Absinthe: A Potent Potable Makes a Comeback
Absinthe: A Potent Potable Makes a Comeback
Picasso sipped absinthe. Hemingway mused on it. It may have helped persuade Van Gogh to lop off his ear. Now a drink banned in the U.S. for nearly a century (it was wrongly considered a hallucinogen) is back on the scene at trendy clubs.
LIANE HANSEN, host:
Picasso sipped it, Oscar Wilde compared it to a sunset and Ernest Hemingway wrote in a letter: Got tight last night on absinthe. Did knife tricks.
Absinthe has been banned in the United States since 1912, but the once contentious liquor is making a comeback now that federal regulators have approved four brands for sale here.
Curt Nickisch of member station WBUR in Boston sampled the spirit and has this story.
CURT NICKISCH: Those turn-of-the-century Bohemians called absinthe the green fairy, a sort of muse who helped them see the world with poetic clarity and sometimes cloudiness. Absinthe is said to have driven Vincent van Gogh to lop off his ear. That mind-altering mystique eventually got the drink banned in the U.S. and most of Europe. But Swiss absinthe producer, Peter Karl(ph), never saw it as a social menace.
Mr. PETER KARL (Absinthe Producer, Switzerland): I mean, I've drunk many liters of absinthe in my life and sometimes I emptied a whole liter bottle. It's just a different feeling. Of course, you are drunk, but I never had hallucinations or I cut my ear off or a finger or whatever, you know.
NICKISCH: Karl got his first-hand experience from absinthe made illegally in Switzerland's Val-de-Travers, that's the valley where the spirit was first distilled in the 18th century.
Mr. KARL: There were still bootleggers distilling absinthe in hidden distilleries in the mountains or in farms.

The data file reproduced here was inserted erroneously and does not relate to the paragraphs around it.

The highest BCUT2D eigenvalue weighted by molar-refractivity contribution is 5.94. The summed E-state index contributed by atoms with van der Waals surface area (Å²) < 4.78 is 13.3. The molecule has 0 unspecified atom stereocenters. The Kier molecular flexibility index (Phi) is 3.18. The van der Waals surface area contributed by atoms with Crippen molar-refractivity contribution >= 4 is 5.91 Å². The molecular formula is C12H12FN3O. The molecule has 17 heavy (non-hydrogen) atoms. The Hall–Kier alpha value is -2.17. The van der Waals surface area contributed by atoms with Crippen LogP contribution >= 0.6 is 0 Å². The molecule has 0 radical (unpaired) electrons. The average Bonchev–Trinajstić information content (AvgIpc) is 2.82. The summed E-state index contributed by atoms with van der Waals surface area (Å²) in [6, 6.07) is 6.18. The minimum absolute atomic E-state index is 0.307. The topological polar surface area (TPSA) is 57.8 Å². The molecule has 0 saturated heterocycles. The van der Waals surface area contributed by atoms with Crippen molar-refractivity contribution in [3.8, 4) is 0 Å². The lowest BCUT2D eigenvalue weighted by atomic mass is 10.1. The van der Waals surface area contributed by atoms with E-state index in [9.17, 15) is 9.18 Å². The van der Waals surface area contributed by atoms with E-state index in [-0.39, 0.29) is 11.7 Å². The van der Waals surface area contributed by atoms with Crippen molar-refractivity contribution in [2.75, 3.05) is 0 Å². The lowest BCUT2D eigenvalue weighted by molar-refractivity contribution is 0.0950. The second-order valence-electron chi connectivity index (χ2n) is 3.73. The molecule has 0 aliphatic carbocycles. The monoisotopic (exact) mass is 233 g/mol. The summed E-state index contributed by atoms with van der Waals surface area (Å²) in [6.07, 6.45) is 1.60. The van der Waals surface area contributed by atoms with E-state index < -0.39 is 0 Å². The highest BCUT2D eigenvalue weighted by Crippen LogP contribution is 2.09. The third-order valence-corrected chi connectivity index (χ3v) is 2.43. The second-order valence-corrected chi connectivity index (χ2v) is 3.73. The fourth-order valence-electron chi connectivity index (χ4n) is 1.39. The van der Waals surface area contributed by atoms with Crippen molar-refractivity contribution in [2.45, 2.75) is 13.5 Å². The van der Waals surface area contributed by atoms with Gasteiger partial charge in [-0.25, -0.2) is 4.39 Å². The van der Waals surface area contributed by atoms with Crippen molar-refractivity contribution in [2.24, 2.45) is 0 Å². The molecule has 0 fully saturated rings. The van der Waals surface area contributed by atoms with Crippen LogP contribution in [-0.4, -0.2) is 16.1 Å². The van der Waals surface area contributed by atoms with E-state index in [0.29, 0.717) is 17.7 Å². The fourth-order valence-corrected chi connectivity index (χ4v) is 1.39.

NICKISCH: And they kept making it from the same Alpine herbs: anise, fennel and wormwood, which contains a psychoactive chemical that's behind absinthe's foggy reputation. Karl says that chemical was more prevalent back then in poorly-made absinthe. In modern day ones, such as the Kubler brand that Karl makes, it's hardly detectable. After lobbying the Swiss government to overturn its ban, Kubler hired lawyer Robert Lehrman to work U.S. regulators. It took Lehrman five years.
Mr. ROBERT LEHRMAN (Lawyer who Represented Kubler & Wyss): We talked to many other lawyers, you know, FDA lawyers, litigators, that sort of thing. But in the end, we decided to go with the Swiss Embassy.
NICKISCH: It took the silver tongues of Swiss diplomats just to convince the feds to allow the word absinthe on the bottle. Regulators finally said yes this year. Now, those small letters are making a big splash in trendy clubs across the country.
(Soundbite of people talking)
NICKISCH: Hipsters crammed Aria in downtown Boston for absinthe's debut here. Adam Stern came for the allure of the long-illicit elixir.
Mr. ADAM STERN: The fable is that, you know, it makes you hallucinate, that's what made van Gogh go crazy, you see like green stuff, you know, you go wild.
NICKISCH: To try it myself, I chose a somewhat more authentic atmosphere - I thought. I went to a Boston cafe-style restaurant with a friend who looks pretty much the part of a flapper.
(Soundbite of glass clinking)
NICKISCH: We tried it the traditional way, in a minor ritual that involves dripping ice water over a suspended sugar cube into a glass of clear absinthe until it turns misty white. Great.
So, I like it. I think the only that's a little weird, it's like, you know, this is the nectar of the poets. And I'm, like, drinking it in a restaurant, you know, where you could probably also get, like, it's not like this place would love to have Bohemians in here.
(Soundbite of laughter)
NICKISCH: I wanted Baudelaire. I got people checking their BlackBerrys. But Swiss absinthe maker Peter Karl is just happy to have the counterculture drink back on the counter. Plus, he can't wait to see how absinthe will evolve in mixed drinks in the 21st century.
Mr. KARL: There was in the good old days, there was a famous drink. It was called Death in the Afternoon. It was named after Ernest Hemingway who drank champagne with absinthe.
NICKISCH: The sun is slowly rising again on the drink Oscar Wilde compared to a sunset. And while it may not shine again as brightly as it once did, I, for one, am looking forward to the afterglow.
For NPR News, I'm Curt Nickisch in Boston.
HANSEN: You're listening to WEEKEND EDITION from NPR News.
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